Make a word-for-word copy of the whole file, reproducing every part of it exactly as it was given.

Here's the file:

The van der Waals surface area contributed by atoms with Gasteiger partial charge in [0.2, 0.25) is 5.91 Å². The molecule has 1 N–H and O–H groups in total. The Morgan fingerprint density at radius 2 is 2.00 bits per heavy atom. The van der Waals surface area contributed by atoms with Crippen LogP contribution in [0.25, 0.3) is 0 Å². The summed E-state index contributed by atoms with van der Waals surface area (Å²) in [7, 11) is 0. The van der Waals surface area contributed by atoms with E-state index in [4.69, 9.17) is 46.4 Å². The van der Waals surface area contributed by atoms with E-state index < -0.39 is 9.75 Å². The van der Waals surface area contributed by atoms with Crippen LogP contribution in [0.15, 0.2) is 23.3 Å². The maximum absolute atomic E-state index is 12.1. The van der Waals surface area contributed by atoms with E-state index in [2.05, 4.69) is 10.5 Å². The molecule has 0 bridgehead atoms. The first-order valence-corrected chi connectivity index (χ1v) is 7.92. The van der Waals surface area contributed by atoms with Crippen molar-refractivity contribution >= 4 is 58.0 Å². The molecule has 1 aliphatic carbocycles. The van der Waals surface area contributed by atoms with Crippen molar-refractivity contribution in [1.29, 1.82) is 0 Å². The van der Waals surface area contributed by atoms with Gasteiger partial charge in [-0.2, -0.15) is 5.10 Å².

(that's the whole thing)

The van der Waals surface area contributed by atoms with Gasteiger partial charge in [0.2, 0.25) is 5.91 Å². The molecule has 1 N–H and O–H groups in total. The Morgan fingerprint density at radius 2 is 2.00 bits per heavy atom. The van der Waals surface area contributed by atoms with Crippen LogP contribution in [0.25, 0.3) is 0 Å². The summed E-state index contributed by atoms with van der Waals surface area (Å²) in [7, 11) is 0. The van der Waals surface area contributed by atoms with E-state index in [4.69, 9.17) is 46.4 Å². The van der Waals surface area contributed by atoms with E-state index < -0.39 is 9.75 Å². The van der Waals surface area contributed by atoms with Crippen LogP contribution in [0.15, 0.2) is 23.3 Å². The maximum absolute atomic E-state index is 12.1. The van der Waals surface area contributed by atoms with E-state index in [2.05, 4.69) is 10.5 Å². The molecule has 0 bridgehead atoms. The first-order valence-corrected chi connectivity index (χ1v) is 7.92. The van der Waals surface area contributed by atoms with Crippen molar-refractivity contribution >= 4 is 58.0 Å². The molecule has 1 aliphatic carbocycles. The van der Waals surface area contributed by atoms with Crippen molar-refractivity contribution in [1.29, 1.82) is 0 Å². The van der Waals surface area contributed by atoms with Gasteiger partial charge in [-0.2, -0.15) is 5.10 Å².